Another interesting policy shift that happened in 2004 was an increase of floating debt. Up to this point practically all bonds offered fixed coupons, while at the moment about 20% pay interest which is linked to an external index, like the Euribor or some other combination of interest rates. A notable exception is 2007, which follows the scandal of the structured bond (yes, I know that correlation does not mean causation…) The last issue of 2009 pays 2.5% above Euribor; the new EUR8bn 5-year January issue will pay a premium of an extra 3.5% (for comparison, in January 2009 Greece borrowed EUR12.5bn, at 5.50% fixed coupon rate). This means that any interest rate rises in the next years will be increasingly painful for the Greek government, since interest payments for these new bonds will also increase.

These observations indicate investors that are only prepared to lend short-term, demand substantial premiums to do so, and do not want to bear any risk of future interest rate moves. These inverstors are nervous, and nervous investors can pull their money from the table if the going gets tough. Had Greece been able to borrow long-term and at fixed rates, she would not have to worry about investors getting itchy and pulling their money.

And all this matters. The Greek government keeps repeating that it is “they” and not “the markets” that determine their policy, but reality is different. As the figure above shows (borrowed from this FT article), Greece is heavily dependent on foreign investors, as they are holding about 30% of issued debt. As Greece takes her place as a central node in a potential systemic crisis, the probability of foreign banks that try to get out first increases. And this is an event that sets the domino off. The Greek government is desperately trying to front-run this eventuality, trying to expand the debtors’ base by promising bonds in USD and JPY.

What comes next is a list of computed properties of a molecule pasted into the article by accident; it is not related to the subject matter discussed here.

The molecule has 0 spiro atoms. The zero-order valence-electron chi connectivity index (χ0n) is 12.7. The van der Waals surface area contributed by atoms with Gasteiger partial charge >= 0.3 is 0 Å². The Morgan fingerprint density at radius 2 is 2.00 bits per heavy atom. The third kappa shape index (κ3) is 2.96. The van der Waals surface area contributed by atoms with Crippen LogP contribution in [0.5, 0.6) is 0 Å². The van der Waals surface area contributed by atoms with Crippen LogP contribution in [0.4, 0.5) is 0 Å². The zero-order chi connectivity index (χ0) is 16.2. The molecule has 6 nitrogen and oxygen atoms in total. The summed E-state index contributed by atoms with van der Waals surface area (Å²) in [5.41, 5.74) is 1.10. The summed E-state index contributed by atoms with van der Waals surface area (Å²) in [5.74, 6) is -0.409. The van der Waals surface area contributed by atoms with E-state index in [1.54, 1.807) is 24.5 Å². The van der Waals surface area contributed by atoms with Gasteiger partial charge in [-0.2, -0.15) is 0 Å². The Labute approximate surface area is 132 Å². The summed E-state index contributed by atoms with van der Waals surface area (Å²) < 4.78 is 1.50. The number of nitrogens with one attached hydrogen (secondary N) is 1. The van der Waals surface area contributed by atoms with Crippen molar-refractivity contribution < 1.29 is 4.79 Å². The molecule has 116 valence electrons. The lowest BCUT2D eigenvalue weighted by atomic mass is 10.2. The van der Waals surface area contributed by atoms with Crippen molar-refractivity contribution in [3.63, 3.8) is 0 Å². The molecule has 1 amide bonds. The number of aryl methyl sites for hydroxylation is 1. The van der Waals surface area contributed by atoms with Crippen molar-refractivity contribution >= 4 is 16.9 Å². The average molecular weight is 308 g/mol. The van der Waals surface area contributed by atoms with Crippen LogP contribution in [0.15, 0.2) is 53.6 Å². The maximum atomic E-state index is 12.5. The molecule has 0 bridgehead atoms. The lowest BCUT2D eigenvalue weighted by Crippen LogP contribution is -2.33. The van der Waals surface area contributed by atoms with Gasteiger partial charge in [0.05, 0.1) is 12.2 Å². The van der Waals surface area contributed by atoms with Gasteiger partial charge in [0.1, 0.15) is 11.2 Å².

The finger will remain on the trigger until investors decide to move away from short term government debt into long term fixed-rate issues. Only then will Greece have the space needed to produce a meaningful strategy that will put her house in order. It is chicken and egg once again…

should i stay or should i go

January 13, 2010

go: Desmond Lachman: Why Greece will have to leave the eurozone.

stay: Willem Buiter: Sovereign default in the eurozone and the breakup of the eurozone: Sloppy Thinking 101 (article is one year old, but the essence remains the same).

Lachman is with the American Enterprise Institute for Public Policy Research (AEI), a neo-conservative think tank that provided the framework of G. W. Bush’s policies.

Buiter is the chief economist of Citigroup, a major bank that was bailed out by the Fed in November 2008.

the small print

January 11, 2010

It appears that the IMF will send a team to Greece in order to offer ‘technical assistance’. I am as clueless as you are on what ‘technical assistance’ actually means, but everyone in Greece is forcefully repeating that it does not mean ‘money’.

Greek bond description

I noticed the small print in the screenshot above, which describes a bond issued by Greece which is denominated in Yen (and is held mostly by a Japanese syndicate)

If issuer loses IMF membership or use of IMF funds, majority of hldrs (sic) may request issuer to call

I was not sure how to interpret that statement. Does it mean that using IMF funds constitutes an event of default, or that losing the potential use of IMF funds is actually the default event? If the former is the case, the Greek government is right to steer clear of any note with the IMF stamp on it. But I suspect it means the former, which is rather unlikely as even Zimbabwe remains an IMF member to date.

always in your debt

December 24, 2009

This is how the Greek debt looks like for the next thirty years. EUR349bn is due, of which EUR95bn (or 27%) is interest and the remaining EUR254bn is the face value.

Distribution of the Greek national debt. Principal and interest in million euros. Source: Bloomberg, Dec09

Greece would typically issue 5- and 10-year bonds. As an example, the notional due in 2012 (approx EUR30bn) would consist of 5-year bonds issued in 2007 and 10-year bonds issued in 2002 (perhaps EUR15bn each). There are also some smaller notional from longer issues, but the bulk of the debt expires before 2019 (the weighted maturity is actually 2017 or thereabouts). This means that in 2010 the government can issue bonds that expire in 2015 and 2020, say EUR15bn each. Then, the notional for 2015 will increase to something around EUR28bn, and a new notional of EUR15bn will be added for 2020. There is a suspiciously large peak in 2019, but I did not have time to investigate its origin. I will collect some more information on each issue and come back with the breakdown.